Multi-channel banking has become the norm for customers. Rekha Menon reports on developments in the four crucial areas of ATM, call centre, internet and bricks-and-mortar branches.

Providing a multi-channel experience to customers is no longer an

option for banks but an imperative, created by competition,

technological developments and customer expectations. Despite a

never-ending development of devices through which banking transactions

can be conducted – such as WAP-enabled phones – essentially, most banks

focus on four critical delivery channels: ATM, call centre, internet

and the bricks-and-mortar branch.

“Multi-channel banking has been the focal point of our strategy,” says

Chanda Kochhar, executive director at ICICI Bank. Banking in India was

primarily restricted to branches until less than five years ago, unlike

in other global regions, where ATMs and tele-banking have been around

for a long time. Through its multi-channel focus, ICICI Bank has

propelled itself into the position of being the country’s second

largest bank, despite having less than 5% of the number of branches

that the largest commercial bank has. ICICI has 450 branches, 1700

ATMs, an 1800-seat call centre and an internet user base of more than

three million.

Innovation strategies

Although a first-mover strategy works well initially – as in the case

of ICICI Bank – banks have to innovate continuously. This is especially

true in mature markets, where nearly all banks currently offer a

multi-channel experience as standard.

A number of differentiation strategies are possible. Call centres work

as an important channel to reinforce the personal experience of

customers. Essential for outbound telemarketing campaigns, call centres

can also be used for cross-selling purposes. ATMs, although still

primarily a channel for cash withdrawal, have evolved over time to

enable banks to offer a variety of services depending on customer

attitudes and preferences. From simple cash-dispensing machines to full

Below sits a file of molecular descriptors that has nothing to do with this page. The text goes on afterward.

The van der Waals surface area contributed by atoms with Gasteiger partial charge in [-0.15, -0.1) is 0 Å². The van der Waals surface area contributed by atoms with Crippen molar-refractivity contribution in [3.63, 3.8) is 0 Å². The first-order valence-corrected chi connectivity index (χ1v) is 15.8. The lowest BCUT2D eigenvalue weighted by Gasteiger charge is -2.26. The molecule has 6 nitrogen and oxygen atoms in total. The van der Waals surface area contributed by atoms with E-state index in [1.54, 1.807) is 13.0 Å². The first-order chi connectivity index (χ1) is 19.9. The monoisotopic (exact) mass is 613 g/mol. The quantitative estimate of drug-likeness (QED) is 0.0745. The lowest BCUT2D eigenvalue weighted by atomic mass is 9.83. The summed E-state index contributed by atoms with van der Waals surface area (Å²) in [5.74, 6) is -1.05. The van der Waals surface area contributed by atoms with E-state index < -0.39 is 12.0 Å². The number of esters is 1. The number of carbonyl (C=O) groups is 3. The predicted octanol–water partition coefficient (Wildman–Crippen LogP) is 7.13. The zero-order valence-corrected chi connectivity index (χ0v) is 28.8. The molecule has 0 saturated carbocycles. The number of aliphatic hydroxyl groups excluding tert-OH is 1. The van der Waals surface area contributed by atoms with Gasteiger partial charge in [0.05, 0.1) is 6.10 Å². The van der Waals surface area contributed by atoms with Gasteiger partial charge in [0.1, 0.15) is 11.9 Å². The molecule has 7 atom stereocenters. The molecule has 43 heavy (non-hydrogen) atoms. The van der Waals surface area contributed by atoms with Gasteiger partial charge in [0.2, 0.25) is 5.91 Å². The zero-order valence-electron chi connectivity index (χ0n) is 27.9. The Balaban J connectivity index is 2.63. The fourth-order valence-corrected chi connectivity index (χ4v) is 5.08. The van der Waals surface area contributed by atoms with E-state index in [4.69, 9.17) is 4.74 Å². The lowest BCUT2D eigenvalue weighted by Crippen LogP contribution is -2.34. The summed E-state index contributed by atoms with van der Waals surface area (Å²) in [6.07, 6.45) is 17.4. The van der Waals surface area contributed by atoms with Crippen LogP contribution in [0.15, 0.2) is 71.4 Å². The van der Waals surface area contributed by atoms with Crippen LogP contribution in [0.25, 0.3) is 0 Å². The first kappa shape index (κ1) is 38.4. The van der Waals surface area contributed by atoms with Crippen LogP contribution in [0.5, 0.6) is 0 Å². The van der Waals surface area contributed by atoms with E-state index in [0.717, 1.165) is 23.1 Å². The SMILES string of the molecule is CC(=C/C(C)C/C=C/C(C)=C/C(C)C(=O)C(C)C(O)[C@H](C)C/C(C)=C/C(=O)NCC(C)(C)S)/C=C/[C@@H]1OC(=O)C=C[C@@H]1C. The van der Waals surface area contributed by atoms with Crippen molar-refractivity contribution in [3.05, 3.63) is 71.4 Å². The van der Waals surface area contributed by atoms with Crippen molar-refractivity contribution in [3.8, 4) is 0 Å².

self-service kiosks, a range of options is available. At ICICI Bank,

almost half of all transactions take place through the ATM, including

bill payments, donations to religious organisations and mobile

phone-top ups.

Internet power

Offering the lowest cost per transaction, personalisation and a true

“anytime, anywhere” banking experience, the internet is the most recent

of the four main delivery channels. And for Bo Harald, vice-president

and head of electronic banking at Nordea, it is also the most powerful.

At Nordea, the largest financial services group in the Nordic and

Baltic regions, the emphasis is primarily on electronic banking. “A

majority of our customers prefer to do banking over the internet,” says

Mr Harald. “The bank has more than 3.6 million active net banking

customers. In Sweden, 80% of active customers who use us as the main

bank have signed up for the internet and the corresponding figure in

Finland is 75%. This year, an estimated 150 million payment

transactions will be conducted over the internet, which is probably the

highest number worldwide.”

It is no surprise that net banking has caught on so well at Nordea, as

it started PC banking in 1982 and was among the first banks to offer

internet banking in 1996. It has also introduced innovative concepts

that enable the internet to work as the main delivery channel, such as

doing away with physical cheques and ensuring that loan agreements can

be signed electronically. Currently, 84% of student loans in Finland

are paperless and take place on the internet. Also, although mortgage